U.S. District Judge Denise Cote dismissed the lawsuit, accusing Apple of misleading users about the water-resistance of its devices.

According to Judge Cote, the three plaintiffs claimed that Apple’s advertising could mislead users. However, they did not provide evidence of iPhone damage caused by “liquid contact,” which Apple promised it could withstand.

The judge also found no evidence of fraud, citing a lack of evidence that Apple wanted to exaggerate its claims about waterproofing or that the plaintiffs relied on fraudulent marketing statements when purchasing their iPhones.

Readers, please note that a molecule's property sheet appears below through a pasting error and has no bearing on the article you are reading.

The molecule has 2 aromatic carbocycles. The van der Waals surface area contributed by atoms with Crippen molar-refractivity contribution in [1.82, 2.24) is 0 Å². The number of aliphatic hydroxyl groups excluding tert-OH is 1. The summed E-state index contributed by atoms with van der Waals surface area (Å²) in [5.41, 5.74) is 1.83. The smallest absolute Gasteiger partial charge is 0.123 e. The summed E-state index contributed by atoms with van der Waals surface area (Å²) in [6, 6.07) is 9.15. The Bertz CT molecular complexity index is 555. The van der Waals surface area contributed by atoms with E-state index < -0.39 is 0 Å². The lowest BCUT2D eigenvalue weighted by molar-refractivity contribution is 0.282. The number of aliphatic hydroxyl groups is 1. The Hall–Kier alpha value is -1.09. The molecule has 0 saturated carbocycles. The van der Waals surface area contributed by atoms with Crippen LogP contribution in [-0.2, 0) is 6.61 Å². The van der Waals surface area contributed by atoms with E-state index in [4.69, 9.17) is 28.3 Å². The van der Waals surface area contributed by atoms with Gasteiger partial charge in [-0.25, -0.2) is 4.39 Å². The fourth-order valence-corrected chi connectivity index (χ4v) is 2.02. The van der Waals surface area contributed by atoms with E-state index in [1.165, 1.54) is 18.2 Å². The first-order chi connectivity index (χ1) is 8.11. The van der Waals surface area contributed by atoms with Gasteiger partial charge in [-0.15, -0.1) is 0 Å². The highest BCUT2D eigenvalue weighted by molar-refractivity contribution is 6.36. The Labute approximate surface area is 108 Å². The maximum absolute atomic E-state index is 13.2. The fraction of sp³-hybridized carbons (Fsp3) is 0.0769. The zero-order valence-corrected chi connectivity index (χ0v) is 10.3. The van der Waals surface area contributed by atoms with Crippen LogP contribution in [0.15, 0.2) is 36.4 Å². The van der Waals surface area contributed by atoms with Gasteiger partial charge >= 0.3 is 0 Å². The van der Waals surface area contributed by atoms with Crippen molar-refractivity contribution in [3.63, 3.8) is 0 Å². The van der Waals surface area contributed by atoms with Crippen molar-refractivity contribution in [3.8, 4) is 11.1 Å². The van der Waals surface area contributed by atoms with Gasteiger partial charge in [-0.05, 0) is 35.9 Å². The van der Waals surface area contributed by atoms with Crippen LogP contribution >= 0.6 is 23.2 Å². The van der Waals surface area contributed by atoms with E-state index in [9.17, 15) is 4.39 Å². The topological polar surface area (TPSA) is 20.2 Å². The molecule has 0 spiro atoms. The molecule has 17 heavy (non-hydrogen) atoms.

In its advertisement, Apple claimed the iPhone could withstand damage if exposed to water, including the position that some models could withstand depths of four metres for 30 minutes.

However, the plaintiffs argued that the company’s “false and misleading” misrepresentation let it charge twice as much for its devices compared to other smartphones.

The plaintiffs’ lawyer, Spencer Sheehan noted his client’s disappointment at the ruling and said no decision had yet been made to appeal.